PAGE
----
Blazing Through a Century-Old Happy Hour at Buckhorn Exchange

Even if you didn't slay it with a musket, you can still enjoy buffalo sausage at Buckhorn Exchange.EXPAND
Even if you didn't slay it with a musket, you can still enjoy buffalo sausage at Buckhorn Exchange.
Chris Utterback

Climbing a fourteener. Dabs. Margaritas and Skee-Ball at Casa Bonita. A show at Red Rocks. Green chile with fat chunks of pork. There are certain things you simply must do when in Colorado, and visiting Denver's oldest restaurant should be one of them. The Buckhorn Exchange was founded in 1893 and is now a living museum of frontier history, from the vintage rifles on the second floor to the throwback plates coming out of the kitchen. The unquantifiable amount of crazy events and interesting people that have been witnessed here are contained in the history book and within its walls, but there is at least one concession to modernity: a weekday happy hour from 3 to 6 p.m. I was floored to hear that the Buckhorn could be my next stop, but I faced my toughest happy-hour challenge yet — getting out of this notoriously pricey saloon without leaving my wallet stuffed and mounted like so many prize wildebeest.

Unlike Casa Bonita, the Buckhorn Exchange is more of a touchstone for tourists than for natives; the Japanese translations of "lamb" and "Rocky Mountain oyster" on the menu are proof of that. As skyscrapers and craft cocktails take us further and further from our origins as a rough-and-tumble frontier city, the Buckhorn sits as a reminder of what we started from, a reminder that's more attractive to folks who aren't as involved in modern Denver as we are. Still, the upstairs bar is a fine place for locals, and it's where the happy hour action is. As soon as you veer off from the taxidermy menagerie of the dining room and head to the second floor, the friendly bartender beckons you to a seat and starts barraging you with facts and trivia questions. It's a little off-putting for those used to the Denver standard of detached service, but its strangely comforting in this carnival atmosphere. Plus, you might win yourself a free drink if you answer correctly.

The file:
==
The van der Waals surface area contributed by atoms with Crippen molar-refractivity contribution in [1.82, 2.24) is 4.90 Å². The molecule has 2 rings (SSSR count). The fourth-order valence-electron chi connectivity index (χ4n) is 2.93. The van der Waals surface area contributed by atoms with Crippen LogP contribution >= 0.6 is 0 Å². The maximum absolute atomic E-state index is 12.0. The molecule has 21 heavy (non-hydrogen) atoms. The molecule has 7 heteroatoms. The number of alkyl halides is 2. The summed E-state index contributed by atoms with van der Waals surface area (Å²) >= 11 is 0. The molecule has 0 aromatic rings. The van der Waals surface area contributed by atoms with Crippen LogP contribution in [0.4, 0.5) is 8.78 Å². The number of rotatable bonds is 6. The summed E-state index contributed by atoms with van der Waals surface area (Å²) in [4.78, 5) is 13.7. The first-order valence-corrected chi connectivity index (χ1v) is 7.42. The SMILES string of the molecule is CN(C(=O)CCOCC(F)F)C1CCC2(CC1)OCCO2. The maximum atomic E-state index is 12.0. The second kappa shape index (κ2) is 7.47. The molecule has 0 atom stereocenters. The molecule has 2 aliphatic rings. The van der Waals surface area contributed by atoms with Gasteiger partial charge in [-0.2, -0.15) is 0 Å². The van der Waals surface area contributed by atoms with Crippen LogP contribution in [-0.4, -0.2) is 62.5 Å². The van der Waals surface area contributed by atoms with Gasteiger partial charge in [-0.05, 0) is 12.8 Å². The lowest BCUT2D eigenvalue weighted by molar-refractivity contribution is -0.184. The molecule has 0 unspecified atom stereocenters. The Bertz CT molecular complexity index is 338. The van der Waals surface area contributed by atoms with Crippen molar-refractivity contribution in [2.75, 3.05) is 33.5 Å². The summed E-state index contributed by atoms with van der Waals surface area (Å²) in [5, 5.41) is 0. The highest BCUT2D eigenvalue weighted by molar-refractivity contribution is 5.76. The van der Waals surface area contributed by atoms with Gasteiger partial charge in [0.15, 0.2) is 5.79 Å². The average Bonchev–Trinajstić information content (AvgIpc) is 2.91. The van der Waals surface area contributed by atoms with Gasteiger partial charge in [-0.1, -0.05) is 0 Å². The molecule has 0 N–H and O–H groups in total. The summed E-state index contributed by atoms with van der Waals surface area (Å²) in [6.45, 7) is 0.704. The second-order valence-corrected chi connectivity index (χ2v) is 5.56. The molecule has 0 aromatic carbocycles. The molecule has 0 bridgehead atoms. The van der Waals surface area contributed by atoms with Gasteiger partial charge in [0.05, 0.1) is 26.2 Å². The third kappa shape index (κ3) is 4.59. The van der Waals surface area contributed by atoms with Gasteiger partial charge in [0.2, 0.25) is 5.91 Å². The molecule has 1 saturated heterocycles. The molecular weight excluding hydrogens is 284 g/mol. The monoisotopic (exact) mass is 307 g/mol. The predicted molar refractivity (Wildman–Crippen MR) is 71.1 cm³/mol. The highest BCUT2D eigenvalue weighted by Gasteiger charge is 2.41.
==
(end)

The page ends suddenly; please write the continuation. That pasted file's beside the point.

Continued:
Even with its expensive reputation, the Buckhorn serves drink specials that you should take notice of. Drinks are two-for-one, even top-shelf stuff like Hendrick's and Knob Creek, though knocking back wells is a bit more economical. Whiskey sodas ($6 with Maker's Mark) and gin-and-tonics ($7 with Hendrick's) aren't ideal complements to the big, bloody steaks that are the house specialty — that's what the premium Scotches are for. But sipping on whiskey below a giant moose head, appraising Colorado liquor license #1 and watching the people pass through is a unique pleasure. The people who end up upstairs are mostly a mix of overwhelmed first-timers and well-known regulars, and the few seats at the 19th-century bar and the rail on the opposite side fill up quickly.

Even the bears get in on the holiday cheer at Buckhorn Exchange.EXPAND
Even the bears get in on the holiday cheer at Buckhorn Exchange.
Chris Utterback

The Buckhorn trades in flesh, and it's a heavy trade. I found it hard to resist broiled Colorado lamb chops ($36 for two) or some thematically-appropriate buffalo prime rib ($41 for 12 ounces), or especially the jewel of the menu, the "Big Steak," which can feed more than five people at the top end ($215 for four pounds). Our bartender further tempted us with the day's special, a peppercorn-crusted ostrich steak, yet we had to remain chaste with our budgets. Luckily, the bar offers a buffet table where you can down snack after snack until 6 p.m. Tonight the offerings were some fajita-style steak and cheesy, seasoned steak fries, not bad for some drinking nibbles but far from the hearty offerings being plunked onto tables downstairs. I ended up downing close to a pound of those suckers before the main (and only) course.

A plate of smoked buffalo sausage ($10.50) filled the bill as a little taste of what the Buckhorn Exchange has to offer. It's not a lot of meat for the price, but I could envision a long-ago frontiersman wiping off his Bowie knife to dig into just such a platter. The sausage itself had some smoky flavor clinging to it, but didn't pack any spice or zest inside the casing, yet the side of red chile polenta was surprisingly tasty with some Parmesan shavings. The ramekin of wild game mustard was wonderfully pungent, opening the sinuses to century-old spirits. 

I'd love to go back and try more of what the Buckhorn is known for, with or without a curious Denverite or bedazzled foreigner in tow. The bartender handed us free drink tokens to ensure just that. There's just no other place like this in the world, and I can certify that there's no other happy hour like this in Denver. 

Perfect For:  An early dinner or late lunch. Coinciding slightly with happy hour, a special bar menu is offered from 2 to 5 p.m. Monday to Friday, with cheaper versions of the "house specialty" pot roast sandwich ($10.75), the elk plate ($21) and servings of the classic navy bean and ham soup ($7 a bowl or $5 a cup). Plus, fewer patrons means it's easier to tour and take photos — this place was made for Instagram. Well, not really. But you get my meaning.

Don't Miss: Rocky Mountain Oysters ($12) are a culinary geek show; better to spend your money on something that isn't a butcher's throwaway. The elk & Cornish game hen combination plate ($35) is a relatively good value and a showcase of two cuts that aren't always easy to find in this town. 

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miles
Buckhorn Exchange

1000 Osage St.
Denver, CO 80204

303-534-9505

www.buckhorn.com


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